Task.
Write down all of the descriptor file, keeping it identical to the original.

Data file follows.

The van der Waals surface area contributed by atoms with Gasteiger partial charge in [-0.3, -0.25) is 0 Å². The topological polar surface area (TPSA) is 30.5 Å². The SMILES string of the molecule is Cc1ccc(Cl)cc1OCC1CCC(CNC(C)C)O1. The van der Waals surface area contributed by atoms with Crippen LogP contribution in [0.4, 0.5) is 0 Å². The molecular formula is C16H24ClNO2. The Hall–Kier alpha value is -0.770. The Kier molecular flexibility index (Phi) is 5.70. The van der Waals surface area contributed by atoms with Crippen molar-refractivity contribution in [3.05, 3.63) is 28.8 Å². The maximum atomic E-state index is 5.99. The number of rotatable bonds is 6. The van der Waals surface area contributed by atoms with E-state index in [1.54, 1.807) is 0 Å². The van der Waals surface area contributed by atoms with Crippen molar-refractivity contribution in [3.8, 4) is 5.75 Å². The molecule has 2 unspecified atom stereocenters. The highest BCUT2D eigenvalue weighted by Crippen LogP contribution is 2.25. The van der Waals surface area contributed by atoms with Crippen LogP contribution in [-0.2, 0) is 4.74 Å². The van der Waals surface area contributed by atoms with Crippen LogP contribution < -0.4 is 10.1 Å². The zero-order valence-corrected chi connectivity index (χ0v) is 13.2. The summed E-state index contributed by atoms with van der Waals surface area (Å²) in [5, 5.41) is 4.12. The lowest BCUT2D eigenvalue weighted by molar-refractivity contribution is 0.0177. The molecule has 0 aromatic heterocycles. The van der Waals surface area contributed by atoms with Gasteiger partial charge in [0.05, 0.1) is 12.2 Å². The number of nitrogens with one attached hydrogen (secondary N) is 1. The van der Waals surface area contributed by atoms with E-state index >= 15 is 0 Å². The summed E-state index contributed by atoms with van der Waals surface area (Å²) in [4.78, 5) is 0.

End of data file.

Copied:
The van der Waals surface area contributed by atoms with Gasteiger partial charge in [-0.3, -0.25) is 0 Å². The topological polar surface area (TPSA) is 30.5 Å². The SMILES string of the molecule is Cc1ccc(Cl)cc1OCC1CCC(CNC(C)C)O1. The van der Waals surface area contributed by atoms with Crippen LogP contribution in [0.4, 0.5) is 0 Å². The molecular formula is C16H24ClNO2. The Hall–Kier alpha value is -0.770. The Kier molecular flexibility index (Phi) is 5.70. The van der Waals surface area contributed by atoms with Crippen molar-refractivity contribution in [3.05, 3.63) is 28.8 Å². The maximum atomic E-state index is 5.99. The number of rotatable bonds is 6. The van der Waals surface area contributed by atoms with E-state index in [1.54, 1.807) is 0 Å². The van der Waals surface area contributed by atoms with Crippen molar-refractivity contribution in [3.8, 4) is 5.75 Å². The molecule has 2 unspecified atom stereocenters. The highest BCUT2D eigenvalue weighted by Crippen LogP contribution is 2.25. The van der Waals surface area contributed by atoms with Crippen LogP contribution in [-0.2, 0) is 4.74 Å². The van der Waals surface area contributed by atoms with Crippen LogP contribution < -0.4 is 10.1 Å². The zero-order valence-corrected chi connectivity index (χ0v) is 13.2. The summed E-state index contributed by atoms with van der Waals surface area (Å²) in [5, 5.41) is 4.12. The lowest BCUT2D eigenvalue weighted by molar-refractivity contribution is 0.0177. The molecule has 0 aromatic heterocycles. The van der Waals surface area contributed by atoms with Gasteiger partial charge in [0.05, 0.1) is 12.2 Å². The number of nitrogens with one attached hydrogen (secondary N) is 1. The van der Waals surface area contributed by atoms with E-state index >= 15 is 0 Å². The summed E-state index contributed by atoms with van der Waals surface area (Å²) in [4.78, 5) is 0.